New Resources Available for Parents
Explaining What is Going on to Others and the Ways They Can Help
As the prevalence of eating disorders in the Australian population is between 4-16%, they are still relatively uncommon in the general population. There are also many myths about eating disorders that make it difficult for people to accurately understand their causes and seriousness. These include eating disorders being a choice, just a diet, a cry for attention, a phase, and caused by parents. As a result, some families with adolescents suffering from an eating disorder report difficulty effectively explaining to friends and extended family what their child is experiencing, the commitment required to give their child the best chance of recovery, and ways that they can best help.
One main concern reported by families with an unwell child is that friends and extended family often voice an opinion about what the family should be doing differently to enable their child to recover. In some instances this is linked to the myth that parents cause their child’s eating disorder. However, the research suggests the opposite: that in most cases parents are the experts on their children and that their involvement is essential to their child’s recovery. This view forms the basis of Maudsley Family Based Therapy (FBT) which is currently the gold standard treatment for adolescents suffering from Bulimia Nervosa or Anorexia Nervosa. A second main concern of families is that friends and extended family want to help, but do not know how. This can result in them distancing from the family with the intention of providing space. However, what the family often needs the most is a balance between continual support and privacy.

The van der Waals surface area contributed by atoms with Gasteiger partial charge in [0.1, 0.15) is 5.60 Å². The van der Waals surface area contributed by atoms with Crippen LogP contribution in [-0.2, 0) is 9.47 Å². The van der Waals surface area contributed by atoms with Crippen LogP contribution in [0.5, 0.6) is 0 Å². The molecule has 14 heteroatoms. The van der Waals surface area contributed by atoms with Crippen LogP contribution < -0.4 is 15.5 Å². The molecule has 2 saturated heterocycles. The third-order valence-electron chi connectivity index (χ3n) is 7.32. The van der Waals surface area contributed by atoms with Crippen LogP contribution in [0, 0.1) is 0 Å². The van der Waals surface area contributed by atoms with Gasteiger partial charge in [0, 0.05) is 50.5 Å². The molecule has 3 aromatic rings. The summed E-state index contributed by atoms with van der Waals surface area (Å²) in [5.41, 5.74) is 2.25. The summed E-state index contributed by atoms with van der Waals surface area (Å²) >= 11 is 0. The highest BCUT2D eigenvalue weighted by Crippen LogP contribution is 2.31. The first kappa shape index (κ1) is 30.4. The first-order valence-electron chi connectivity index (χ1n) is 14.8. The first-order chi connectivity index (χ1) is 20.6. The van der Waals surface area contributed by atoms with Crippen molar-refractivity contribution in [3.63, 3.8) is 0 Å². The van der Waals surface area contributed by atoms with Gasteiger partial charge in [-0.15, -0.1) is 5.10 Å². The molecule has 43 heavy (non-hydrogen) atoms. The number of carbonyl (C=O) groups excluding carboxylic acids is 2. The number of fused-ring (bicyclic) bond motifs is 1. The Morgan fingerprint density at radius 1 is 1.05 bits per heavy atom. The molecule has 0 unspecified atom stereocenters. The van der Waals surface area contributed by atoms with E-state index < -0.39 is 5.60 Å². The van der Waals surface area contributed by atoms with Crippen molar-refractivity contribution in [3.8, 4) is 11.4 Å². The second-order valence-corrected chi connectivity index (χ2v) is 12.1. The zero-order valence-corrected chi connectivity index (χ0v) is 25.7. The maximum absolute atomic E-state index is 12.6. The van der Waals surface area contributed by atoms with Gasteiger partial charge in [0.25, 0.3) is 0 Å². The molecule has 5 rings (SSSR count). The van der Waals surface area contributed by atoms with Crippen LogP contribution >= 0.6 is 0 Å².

BodyMatters have created resources to assist families with these challenges and concerns. A detailed letter that can be sent to friends and extended family can be located here and a brief version of this letter can be located here. BodyMatters is also thrilled to announce that we will be launching a specific program in 2021 called “SupportWise”, which will provide support for parents, partners, friends and siblings. Subscribe to our blogs to be the first to hear more about this program.